NIIKA – Close But Not Too Close
National Music Reviews
Close But Not Too Close
NIIKA = Nai Palm + Bent Knee + Hiatus Kaiyote
Pinning down NIIKA‘s sound to a single genre is difficult—a result, in part, of front woman Nika Nemirovsky‘s multicultural upbringing. A refugee from Uzbekistan, Nemirovsky’s family brought her to the United States as a baby and raised her in Chicago, where she was surrounded by a rich mix of Russian and American influences. Inspired by the likes of Cat Power, Dirty Projectors and Kate Bush, Nemirovsky first picked up a guitar at the age of 21 and released the EP Honest Dancing in 2017. Close But Not Too Close is her first full-length offering, and in it, she’s refined her sound with a focus on unconventional song structures, tight percussion and simple guitar. Her lush, emotive vocal scales push this record far beyond Euro-American pop-norms and into the uniquely gratifying territory of neo-soul and Eastern folk.
An ominous synthesizer wavers behind leisurely strings on the album opener, “For the Key.” Nemirovsky’s voice flutters into the frame, flying above it all. Like a beat poet, she feeds off of and cues her band’s instruments, and every inflection hangs heavy with substance. As she gets louder, so do the drums; when she returns to a more methodical melody, so does the beat. Unexpected time signature changes and rhythmic lyrical recitations add a layer of mystique to NIIKA’s otherwise meditative songs, and the result is enchanting. Every song here reinvents itself a handful of times throughout an average runtime of five minutes. I imagine the songs as sentient beings twirling and looping as they please, stopping to examine something, then darting off. They aren’t necessarily hard to follow, but the listener still has to chase them to keep up.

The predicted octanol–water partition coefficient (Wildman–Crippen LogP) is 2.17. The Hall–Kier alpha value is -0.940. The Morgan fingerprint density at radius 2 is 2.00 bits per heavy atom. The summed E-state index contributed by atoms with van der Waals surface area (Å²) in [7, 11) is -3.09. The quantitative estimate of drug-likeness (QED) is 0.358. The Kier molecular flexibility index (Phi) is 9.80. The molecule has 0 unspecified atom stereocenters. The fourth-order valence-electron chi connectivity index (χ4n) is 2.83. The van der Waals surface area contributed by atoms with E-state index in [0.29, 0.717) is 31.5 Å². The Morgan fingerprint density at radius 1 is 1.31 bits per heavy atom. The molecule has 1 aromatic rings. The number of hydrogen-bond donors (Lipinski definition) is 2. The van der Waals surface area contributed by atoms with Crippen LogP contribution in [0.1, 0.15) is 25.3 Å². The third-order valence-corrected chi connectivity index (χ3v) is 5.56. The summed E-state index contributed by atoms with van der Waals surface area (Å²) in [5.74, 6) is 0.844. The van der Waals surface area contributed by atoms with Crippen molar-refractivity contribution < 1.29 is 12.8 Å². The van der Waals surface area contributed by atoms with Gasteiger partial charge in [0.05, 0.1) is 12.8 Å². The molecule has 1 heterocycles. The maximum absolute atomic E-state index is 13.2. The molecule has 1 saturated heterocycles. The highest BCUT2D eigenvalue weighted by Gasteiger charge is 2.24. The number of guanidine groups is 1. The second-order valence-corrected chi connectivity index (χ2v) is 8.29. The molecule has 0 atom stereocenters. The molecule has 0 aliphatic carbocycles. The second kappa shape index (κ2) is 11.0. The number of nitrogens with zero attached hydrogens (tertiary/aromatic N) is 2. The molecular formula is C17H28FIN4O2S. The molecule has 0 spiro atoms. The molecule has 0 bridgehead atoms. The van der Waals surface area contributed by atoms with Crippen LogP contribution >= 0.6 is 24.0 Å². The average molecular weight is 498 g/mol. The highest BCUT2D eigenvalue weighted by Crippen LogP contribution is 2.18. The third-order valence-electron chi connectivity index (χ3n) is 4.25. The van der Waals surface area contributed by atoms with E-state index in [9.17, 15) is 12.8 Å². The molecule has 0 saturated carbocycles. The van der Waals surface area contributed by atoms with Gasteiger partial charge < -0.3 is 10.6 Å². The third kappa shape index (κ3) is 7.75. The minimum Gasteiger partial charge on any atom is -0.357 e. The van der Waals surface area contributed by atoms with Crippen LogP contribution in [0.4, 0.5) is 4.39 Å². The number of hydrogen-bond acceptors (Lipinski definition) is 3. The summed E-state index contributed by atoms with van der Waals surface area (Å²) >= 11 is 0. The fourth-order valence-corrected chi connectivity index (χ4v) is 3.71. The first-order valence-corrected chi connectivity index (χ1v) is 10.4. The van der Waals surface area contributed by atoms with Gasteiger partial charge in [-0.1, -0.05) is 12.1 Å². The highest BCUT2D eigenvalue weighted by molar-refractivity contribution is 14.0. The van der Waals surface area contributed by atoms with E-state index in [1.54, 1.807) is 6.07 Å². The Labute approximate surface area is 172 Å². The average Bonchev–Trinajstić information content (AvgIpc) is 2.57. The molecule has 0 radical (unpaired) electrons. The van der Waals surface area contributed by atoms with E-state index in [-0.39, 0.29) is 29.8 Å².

On “Witness,” a deep male background vocal adds intensity to the chant, “When you witness someone loving someone it awakens something inside yourself.” Jazzy guitar whisks the track toward Nemirovsky’s smooth, sultry vocals, and then the mantric chant returns. It’s through this energetic contrast that I feel both relaxed and simultaneously on the edge of my seat throughout the album, waiting for what will come next. “Blue Smoke” is an obvious standout, with twinkling wind chimes and stripped-down, soulful riffs (the music video for this song also features some of the most beautiful avant-garde imagery I’ve seen in a minute). The entire track is rich and luxurious, and when Nemirovsky slowly sings, “The ground beneath your feet is imagined / Is imagined,” this ground falls away and her voice waterfalls and soars.
Nemirovsky is illustrated on the album cover of Close But Not Too Close as a princess-like character, lavish and beautiful. Only after taking a closer look did I realize she’s biting on the bone of a bird’s claw, blood dribbling delicately from her lip, as well as crushing the head of the bird in her hand mid-flight. Much like its album cover, Close But Not Too Close is a record that, at first glance, is enticingly gentle and sweet. But after following Nemirovsky’s alluring voice, the listener is guided through a sinister and thrilling chamber full of spell-worthy tones. It’s inventive and promising, a tour de force, I think, even as the songs’ melodies slip away from my grasp. –Mekenna Malan